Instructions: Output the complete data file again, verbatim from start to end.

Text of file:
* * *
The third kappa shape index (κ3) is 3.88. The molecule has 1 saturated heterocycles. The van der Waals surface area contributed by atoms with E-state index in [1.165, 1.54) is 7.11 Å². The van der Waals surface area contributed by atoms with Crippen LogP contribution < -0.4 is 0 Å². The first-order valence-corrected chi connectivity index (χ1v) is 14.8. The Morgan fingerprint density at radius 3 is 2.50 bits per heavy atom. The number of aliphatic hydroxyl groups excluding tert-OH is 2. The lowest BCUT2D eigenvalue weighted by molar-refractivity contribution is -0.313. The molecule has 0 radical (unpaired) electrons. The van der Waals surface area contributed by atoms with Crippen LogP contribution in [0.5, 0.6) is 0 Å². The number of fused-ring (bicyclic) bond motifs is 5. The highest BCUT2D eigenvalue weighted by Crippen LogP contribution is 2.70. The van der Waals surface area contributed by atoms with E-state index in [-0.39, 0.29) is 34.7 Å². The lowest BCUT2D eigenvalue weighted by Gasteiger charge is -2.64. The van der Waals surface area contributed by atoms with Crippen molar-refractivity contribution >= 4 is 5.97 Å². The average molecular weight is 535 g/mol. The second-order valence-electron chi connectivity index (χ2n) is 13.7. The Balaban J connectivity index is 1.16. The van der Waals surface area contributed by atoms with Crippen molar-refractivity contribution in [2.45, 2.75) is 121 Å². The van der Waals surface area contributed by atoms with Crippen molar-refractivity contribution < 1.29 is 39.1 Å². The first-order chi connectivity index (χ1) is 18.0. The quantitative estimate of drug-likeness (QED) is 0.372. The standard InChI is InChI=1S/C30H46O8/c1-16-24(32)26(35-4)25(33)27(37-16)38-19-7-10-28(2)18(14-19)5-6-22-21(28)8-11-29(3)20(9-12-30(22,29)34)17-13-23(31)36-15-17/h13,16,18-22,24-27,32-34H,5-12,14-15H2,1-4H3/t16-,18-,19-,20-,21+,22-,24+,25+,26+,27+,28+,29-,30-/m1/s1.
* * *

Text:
The third kappa shape index (κ3) is 3.88. The molecule has 1 saturated heterocycles. The van der Waals surface area contributed by atoms with E-state index in [1.165, 1.54) is 7.11 Å². The van der Waals surface area contributed by atoms with Crippen LogP contribution < -0.4 is 0 Å². The first-order valence-corrected chi connectivity index (χ1v) is 14.8. The Morgan fingerprint density at radius 3 is 2.50 bits per heavy atom. The number of aliphatic hydroxyl groups excluding tert-OH is 2. The lowest BCUT2D eigenvalue weighted by molar-refractivity contribution is -0.313. The molecule has 0 radical (unpaired) electrons. The van der Waals surface area contributed by atoms with Crippen LogP contribution in [0.5, 0.6) is 0 Å². The number of fused-ring (bicyclic) bond motifs is 5. The highest BCUT2D eigenvalue weighted by Crippen LogP contribution is 2.70. The van der Waals surface area contributed by atoms with E-state index in [-0.39, 0.29) is 34.7 Å². The lowest BCUT2D eigenvalue weighted by Gasteiger charge is -2.64. The van der Waals surface area contributed by atoms with Crippen molar-refractivity contribution >= 4 is 5.97 Å². The average molecular weight is 535 g/mol. The second-order valence-electron chi connectivity index (χ2n) is 13.7. The Balaban J connectivity index is 1.16. The van der Waals surface area contributed by atoms with Crippen molar-refractivity contribution in [2.45, 2.75) is 121 Å². The van der Waals surface area contributed by atoms with Crippen molar-refractivity contribution < 1.29 is 39.1 Å². The first-order chi connectivity index (χ1) is 18.0. The quantitative estimate of drug-likeness (QED) is 0.372. The standard InChI is InChI=1S/C30H46O8/c1-16-24(32)26(35-4)25(33)27(37-16)38-19-7-10-28(2)18(14-19)5-6-22-21(28)8-11-29(3)20(9-12-30(22,29)34)17-13-23(31)36-15-17/h13,16,18-22,24-27,32-34H,5-12,14-15H2,1-4H3/t16-,18-,19-,20-,21+,22-,24+,25+,26+,27+,28+,29-,30-/m1/s1.